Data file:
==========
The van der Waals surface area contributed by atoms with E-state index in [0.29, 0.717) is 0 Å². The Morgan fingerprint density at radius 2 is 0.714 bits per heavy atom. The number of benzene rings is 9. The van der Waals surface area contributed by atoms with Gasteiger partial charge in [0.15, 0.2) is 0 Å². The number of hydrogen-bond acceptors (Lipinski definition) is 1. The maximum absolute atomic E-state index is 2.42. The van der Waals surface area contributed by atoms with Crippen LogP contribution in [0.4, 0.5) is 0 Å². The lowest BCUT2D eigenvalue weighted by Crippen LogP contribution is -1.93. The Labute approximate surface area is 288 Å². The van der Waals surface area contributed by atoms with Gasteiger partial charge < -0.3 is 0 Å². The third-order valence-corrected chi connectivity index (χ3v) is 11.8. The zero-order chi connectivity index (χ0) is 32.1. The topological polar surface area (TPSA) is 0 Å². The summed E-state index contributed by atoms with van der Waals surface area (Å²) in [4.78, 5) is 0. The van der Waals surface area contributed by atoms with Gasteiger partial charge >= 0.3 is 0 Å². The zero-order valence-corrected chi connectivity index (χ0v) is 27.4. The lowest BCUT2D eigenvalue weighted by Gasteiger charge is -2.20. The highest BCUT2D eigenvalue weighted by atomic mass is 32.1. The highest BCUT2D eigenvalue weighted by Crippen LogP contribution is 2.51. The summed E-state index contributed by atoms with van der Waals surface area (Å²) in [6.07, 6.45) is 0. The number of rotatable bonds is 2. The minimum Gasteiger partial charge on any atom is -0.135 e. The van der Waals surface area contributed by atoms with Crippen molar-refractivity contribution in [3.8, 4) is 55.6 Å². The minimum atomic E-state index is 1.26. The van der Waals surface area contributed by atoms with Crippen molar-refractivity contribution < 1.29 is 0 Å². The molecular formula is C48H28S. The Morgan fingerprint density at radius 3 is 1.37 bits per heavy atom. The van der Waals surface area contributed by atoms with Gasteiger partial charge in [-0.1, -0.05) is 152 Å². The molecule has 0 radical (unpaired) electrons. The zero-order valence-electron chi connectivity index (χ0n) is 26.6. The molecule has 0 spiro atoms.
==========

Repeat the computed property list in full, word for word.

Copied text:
The van der Waals surface area contributed by atoms with E-state index in [0.29, 0.717) is 0 Å². The Morgan fingerprint density at radius 2 is 0.714 bits per heavy atom. The number of benzene rings is 9. The van der Waals surface area contributed by atoms with Gasteiger partial charge in [0.15, 0.2) is 0 Å². The number of hydrogen-bond acceptors (Lipinski definition) is 1. The maximum absolute atomic E-state index is 2.42. The van der Waals surface area contributed by atoms with Crippen LogP contribution in [0.4, 0.5) is 0 Å². The lowest BCUT2D eigenvalue weighted by Crippen LogP contribution is -1.93. The Labute approximate surface area is 288 Å². The van der Waals surface area contributed by atoms with Gasteiger partial charge < -0.3 is 0 Å². The third-order valence-corrected chi connectivity index (χ3v) is 11.8. The zero-order chi connectivity index (χ0) is 32.1. The topological polar surface area (TPSA) is 0 Å². The summed E-state index contributed by atoms with van der Waals surface area (Å²) in [4.78, 5) is 0. The van der Waals surface area contributed by atoms with Gasteiger partial charge >= 0.3 is 0 Å². The zero-order valence-corrected chi connectivity index (χ0v) is 27.4. The lowest BCUT2D eigenvalue weighted by Gasteiger charge is -2.20. The highest BCUT2D eigenvalue weighted by atomic mass is 32.1. The highest BCUT2D eigenvalue weighted by Crippen LogP contribution is 2.51. The summed E-state index contributed by atoms with van der Waals surface area (Å²) in [6.07, 6.45) is 0. The number of rotatable bonds is 2. The minimum Gasteiger partial charge on any atom is -0.135 e. The van der Waals surface area contributed by atoms with Crippen molar-refractivity contribution in [3.8, 4) is 55.6 Å². The minimum atomic E-state index is 1.26. The van der Waals surface area contributed by atoms with Crippen molar-refractivity contribution < 1.29 is 0 Å². The molecular formula is C48H28S. The Morgan fingerprint density at radius 3 is 1.37 bits per heavy atom. The van der Waals surface area contributed by atoms with Gasteiger partial charge in [-0.1, -0.05) is 152 Å². The molecule has 0 radical (unpaired) electrons. The zero-order valence-electron chi connectivity index (χ0n) is 26.6. The molecule has 0 spiro atoms.